WITF Marcellus Forum Viewers Guide

Tonight at 8 p.m., WITF TV will air an hour-long “Marcellus Shale Forum”. While the discussion should be informative for most viewers wanting to learn about the Marcellus Shale industry’s impact, there were several questions left unanswered and some misinformation left unaddressed. CF was on hand during the taping of this town hall, and provides the following viewer’s guide:

What to Watch For: Early on, there is a discussion of the volume of water used by Marcellus drilling.

  • According to the Susquehanna River Basin Commission, the gas industry uses about 2 million gallons of water per day from the Susquehanna watershed. In comparison, the recreation industry, such as ski resorts and golf clubs, uses 50 million gallons per day. Thermoelectric power plants are by far the largest users of water in Pennsylvania at 6.43 billion gallons per day. A lot of numbers are thrown around, and it is easier to see with a chart.

Water Usage in Pennsylvania


What to Watch For
: Former Conservation and Natural Resources secretary John Quigley says that geologists “can’t rule out” that water left more than a mile underground could migrate upwards over decades into group aquifers. Later he says he can’t speculate what the chances are, whether “10 percent, 1 percent, or one-tenth of 1 percent” but there is a chance it could happen.

  • The only way this could happen is if the laws of physics were reversed in a few decades. Physicists can’t rule this out, but-like fracking contaminating water supplies-is has never happened before.

What to Watch For: An audience member misunderstands the WITF promo—which said Marcellus Shale gas could power the entire world’s entire energy needs (not just gas consumption) for three years—and questions why we are focusing on Marcellus development when solar power could last forever and provide jobs that last forever.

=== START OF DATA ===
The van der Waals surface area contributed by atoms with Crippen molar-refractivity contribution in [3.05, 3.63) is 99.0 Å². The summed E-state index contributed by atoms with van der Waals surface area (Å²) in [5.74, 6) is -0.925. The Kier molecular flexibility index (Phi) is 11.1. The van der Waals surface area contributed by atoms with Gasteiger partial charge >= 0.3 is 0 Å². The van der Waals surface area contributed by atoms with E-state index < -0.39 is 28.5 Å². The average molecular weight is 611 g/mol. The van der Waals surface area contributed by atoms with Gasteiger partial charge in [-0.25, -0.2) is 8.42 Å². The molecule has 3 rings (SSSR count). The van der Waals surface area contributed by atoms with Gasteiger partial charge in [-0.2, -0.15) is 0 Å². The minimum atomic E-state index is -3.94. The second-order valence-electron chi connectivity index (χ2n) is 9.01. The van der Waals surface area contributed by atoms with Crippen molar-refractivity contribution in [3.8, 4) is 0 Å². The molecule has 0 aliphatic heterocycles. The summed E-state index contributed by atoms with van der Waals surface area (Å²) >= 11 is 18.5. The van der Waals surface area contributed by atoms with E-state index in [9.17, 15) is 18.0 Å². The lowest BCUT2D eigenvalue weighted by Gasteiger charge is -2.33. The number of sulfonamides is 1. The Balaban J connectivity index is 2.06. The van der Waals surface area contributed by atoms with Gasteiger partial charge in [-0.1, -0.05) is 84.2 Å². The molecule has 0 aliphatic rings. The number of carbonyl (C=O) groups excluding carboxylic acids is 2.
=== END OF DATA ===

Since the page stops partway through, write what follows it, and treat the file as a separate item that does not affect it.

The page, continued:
What to Watch For: An audience member asks about the impacts of seismic testing on water supplies, which no one can answer.

  • The only way seismic testing could affect water quality is if the company does not refill the 2-3 inch wide holes used for detonating small explosives. These requirements should be laid out in a drilling lease.

What to Watch For: An audience member ask about the effects after drilling, including abandoned rigs. There is some discussion then about what a completed gas well looks like.

  • There is some misconception about gas drilling; the “rigs” that are seen are only up while the well is being drilled. After the drilling process, the well site will include some piping, a meter, and usually a tank. Here is a picture of a finished well, and another, and on in the middle of a golf course.

What to Watch For: An audience member suggests fracking fluids are being loaded up in dump trucks, with sawdust, and then dumped in landfills in Carlisle.

  • This is an urban legend, but is absolutely false. The source of this misinformation is that approved landfills, like Cumberland County Landfill, accept dry waste generated from the drilling process, such as tree cuttings and ground rocks. Wastewater isn’t accepted at state landfills.

What to Watch For: Mr. Quigley suggests that gas drillers pay for their “impact.” He doesn’t identify a number or cost, but suggest an “impact fee” is not enough.

  • This is often the line of tax advocates, they always want more money. Mr. Quigley is now on retainer by PennFuture, an organization that lobbies for a tax which includes funding for “Growing Greener”. Growing Greener is a program that has given tax dollars to PennFuture. Is Mr. Quigley looking out for the environment, or his own paycheck?
  • The fact is gas drillers have paid $1 billion in state taxes since 2006, including more than $230 million this year; $7 billion to landowners in lease and royalty payments since 2006; fully covers the cost of inspection with permitting fees to DEP; and put $200 million towards road improvements last year. Tax supporters have yet to identify which “impact” is not being fully covered already.

What to Watch For: Dr. Kinnaman, an economist with Bucknell, notes that Pennsylvania is the largest gas producing state without a severance tax and that a severance tax would be “less harmful” than the Personal Income Tax.

  • This common talking point overlooks the overall tax burden and incidence of taxes on gas drillers. That is, most other gas producing states have lower corporate or income taxes (some have no corporate or personal income tax), and all but California have a lower overall state tax burden.
  • Dr. Kinnaman makes the case for a severance tax which replaces other taxes, his study even states that the commonwealth’s economy would benefit from using the tax to reduce income taxes—but the only proposals on the table are for taxes on top of current taxes.

We encourage you to check it out tonight.